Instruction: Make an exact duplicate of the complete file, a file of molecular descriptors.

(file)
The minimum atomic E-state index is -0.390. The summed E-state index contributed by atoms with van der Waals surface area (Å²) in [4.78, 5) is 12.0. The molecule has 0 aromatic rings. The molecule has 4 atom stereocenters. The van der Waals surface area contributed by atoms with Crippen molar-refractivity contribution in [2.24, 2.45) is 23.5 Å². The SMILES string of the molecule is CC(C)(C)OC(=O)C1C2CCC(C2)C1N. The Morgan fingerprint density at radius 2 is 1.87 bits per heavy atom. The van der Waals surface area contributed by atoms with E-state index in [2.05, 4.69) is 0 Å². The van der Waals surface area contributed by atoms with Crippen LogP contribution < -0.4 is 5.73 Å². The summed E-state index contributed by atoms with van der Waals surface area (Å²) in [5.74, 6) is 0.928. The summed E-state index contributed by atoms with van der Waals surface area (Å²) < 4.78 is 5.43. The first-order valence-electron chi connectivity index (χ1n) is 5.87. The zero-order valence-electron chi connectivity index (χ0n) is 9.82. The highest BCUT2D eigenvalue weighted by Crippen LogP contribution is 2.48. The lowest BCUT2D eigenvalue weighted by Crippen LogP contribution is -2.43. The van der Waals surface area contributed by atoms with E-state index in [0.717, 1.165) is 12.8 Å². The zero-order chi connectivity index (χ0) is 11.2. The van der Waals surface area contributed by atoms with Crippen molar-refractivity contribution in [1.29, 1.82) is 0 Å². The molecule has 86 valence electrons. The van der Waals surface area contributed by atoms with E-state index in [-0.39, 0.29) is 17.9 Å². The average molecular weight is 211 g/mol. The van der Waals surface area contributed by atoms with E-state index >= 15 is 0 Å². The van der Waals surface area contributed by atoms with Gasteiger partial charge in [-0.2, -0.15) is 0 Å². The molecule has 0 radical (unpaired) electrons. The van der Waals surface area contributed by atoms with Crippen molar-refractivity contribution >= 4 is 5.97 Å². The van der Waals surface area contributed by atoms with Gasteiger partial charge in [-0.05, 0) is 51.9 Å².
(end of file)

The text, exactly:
The minimum atomic E-state index is -0.390. The summed E-state index contributed by atoms with van der Waals surface area (Å²) in [4.78, 5) is 12.0. The molecule has 0 aromatic rings. The molecule has 4 atom stereocenters. The van der Waals surface area contributed by atoms with Crippen molar-refractivity contribution in [2.24, 2.45) is 23.5 Å². The SMILES string of the molecule is CC(C)(C)OC(=O)C1C2CCC(C2)C1N. The Morgan fingerprint density at radius 2 is 1.87 bits per heavy atom. The van der Waals surface area contributed by atoms with E-state index in [2.05, 4.69) is 0 Å². The van der Waals surface area contributed by atoms with Crippen LogP contribution < -0.4 is 5.73 Å². The summed E-state index contributed by atoms with van der Waals surface area (Å²) in [5.74, 6) is 0.928. The summed E-state index contributed by atoms with van der Waals surface area (Å²) < 4.78 is 5.43. The first-order valence-electron chi connectivity index (χ1n) is 5.87. The zero-order valence-electron chi connectivity index (χ0n) is 9.82. The highest BCUT2D eigenvalue weighted by Crippen LogP contribution is 2.48. The lowest BCUT2D eigenvalue weighted by Crippen LogP contribution is -2.43. The van der Waals surface area contributed by atoms with E-state index in [0.717, 1.165) is 12.8 Å². The zero-order chi connectivity index (χ0) is 11.2. The van der Waals surface area contributed by atoms with Crippen molar-refractivity contribution in [1.29, 1.82) is 0 Å². The molecule has 86 valence electrons. The van der Waals surface area contributed by atoms with E-state index in [-0.39, 0.29) is 17.9 Å². The average molecular weight is 211 g/mol. The van der Waals surface area contributed by atoms with E-state index >= 15 is 0 Å². The van der Waals surface area contributed by atoms with Gasteiger partial charge in [-0.2, -0.15) is 0 Å². The molecule has 0 radical (unpaired) electrons. The van der Waals surface area contributed by atoms with Crippen molar-refractivity contribution >= 4 is 5.97 Å². The van der Waals surface area contributed by atoms with Gasteiger partial charge in [-0.05, 0) is 51.9 Å².